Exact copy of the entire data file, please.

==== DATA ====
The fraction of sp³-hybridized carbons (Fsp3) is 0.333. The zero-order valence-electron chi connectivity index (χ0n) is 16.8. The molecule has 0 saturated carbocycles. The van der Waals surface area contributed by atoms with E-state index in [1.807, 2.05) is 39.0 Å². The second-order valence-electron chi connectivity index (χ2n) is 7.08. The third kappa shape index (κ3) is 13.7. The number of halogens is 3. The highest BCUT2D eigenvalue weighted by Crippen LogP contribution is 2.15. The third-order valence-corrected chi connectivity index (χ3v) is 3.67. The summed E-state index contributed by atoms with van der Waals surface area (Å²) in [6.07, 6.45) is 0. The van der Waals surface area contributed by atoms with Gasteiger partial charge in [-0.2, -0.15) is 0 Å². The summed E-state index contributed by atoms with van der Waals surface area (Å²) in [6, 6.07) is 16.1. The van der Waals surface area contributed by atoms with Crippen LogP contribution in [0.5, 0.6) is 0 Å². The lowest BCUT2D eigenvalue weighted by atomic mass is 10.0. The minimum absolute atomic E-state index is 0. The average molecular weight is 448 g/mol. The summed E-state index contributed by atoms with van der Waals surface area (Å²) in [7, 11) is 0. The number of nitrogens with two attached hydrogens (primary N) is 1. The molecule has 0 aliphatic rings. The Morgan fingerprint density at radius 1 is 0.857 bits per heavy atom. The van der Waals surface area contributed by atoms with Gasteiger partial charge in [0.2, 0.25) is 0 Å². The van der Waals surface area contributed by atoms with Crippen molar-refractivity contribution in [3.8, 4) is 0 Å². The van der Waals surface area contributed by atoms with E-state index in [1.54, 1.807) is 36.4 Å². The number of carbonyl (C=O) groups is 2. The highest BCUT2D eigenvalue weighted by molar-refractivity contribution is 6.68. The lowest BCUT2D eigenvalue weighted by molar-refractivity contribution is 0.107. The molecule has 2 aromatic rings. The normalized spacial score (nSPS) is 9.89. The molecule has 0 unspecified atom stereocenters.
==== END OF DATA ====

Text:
The fraction of sp³-hybridized carbons (Fsp3) is 0.333. The zero-order valence-electron chi connectivity index (χ0n) is 16.8. The molecule has 0 saturated carbocycles. The van der Waals surface area contributed by atoms with E-state index in [1.807, 2.05) is 39.0 Å². The second-order valence-electron chi connectivity index (χ2n) is 7.08. The third kappa shape index (κ3) is 13.7. The number of halogens is 3. The highest BCUT2D eigenvalue weighted by Crippen LogP contribution is 2.15. The third-order valence-corrected chi connectivity index (χ3v) is 3.67. The summed E-state index contributed by atoms with van der Waals surface area (Å²) in [6.07, 6.45) is 0. The van der Waals surface area contributed by atoms with Gasteiger partial charge in [-0.2, -0.15) is 0 Å². The summed E-state index contributed by atoms with van der Waals surface area (Å²) in [6, 6.07) is 16.1. The van der Waals surface area contributed by atoms with Crippen LogP contribution in [0.5, 0.6) is 0 Å². The lowest BCUT2D eigenvalue weighted by atomic mass is 10.0. The minimum absolute atomic E-state index is 0. The average molecular weight is 448 g/mol. The summed E-state index contributed by atoms with van der Waals surface area (Å²) in [7, 11) is 0. The number of nitrogens with two attached hydrogens (primary N) is 1. The molecule has 0 aliphatic rings. The Morgan fingerprint density at radius 1 is 0.857 bits per heavy atom. The van der Waals surface area contributed by atoms with Gasteiger partial charge in [0.2, 0.25) is 0 Å². The van der Waals surface area contributed by atoms with Crippen molar-refractivity contribution in [3.8, 4) is 0 Å². The van der Waals surface area contributed by atoms with E-state index in [1.54, 1.807) is 36.4 Å². The number of carbonyl (C=O) groups is 2. The highest BCUT2D eigenvalue weighted by molar-refractivity contribution is 6.68. The lowest BCUT2D eigenvalue weighted by molar-refractivity contribution is 0.107. The molecule has 2 aromatic rings. The normalized spacial score (nSPS) is 9.89. The molecule has 0 unspecified atom stereocenters.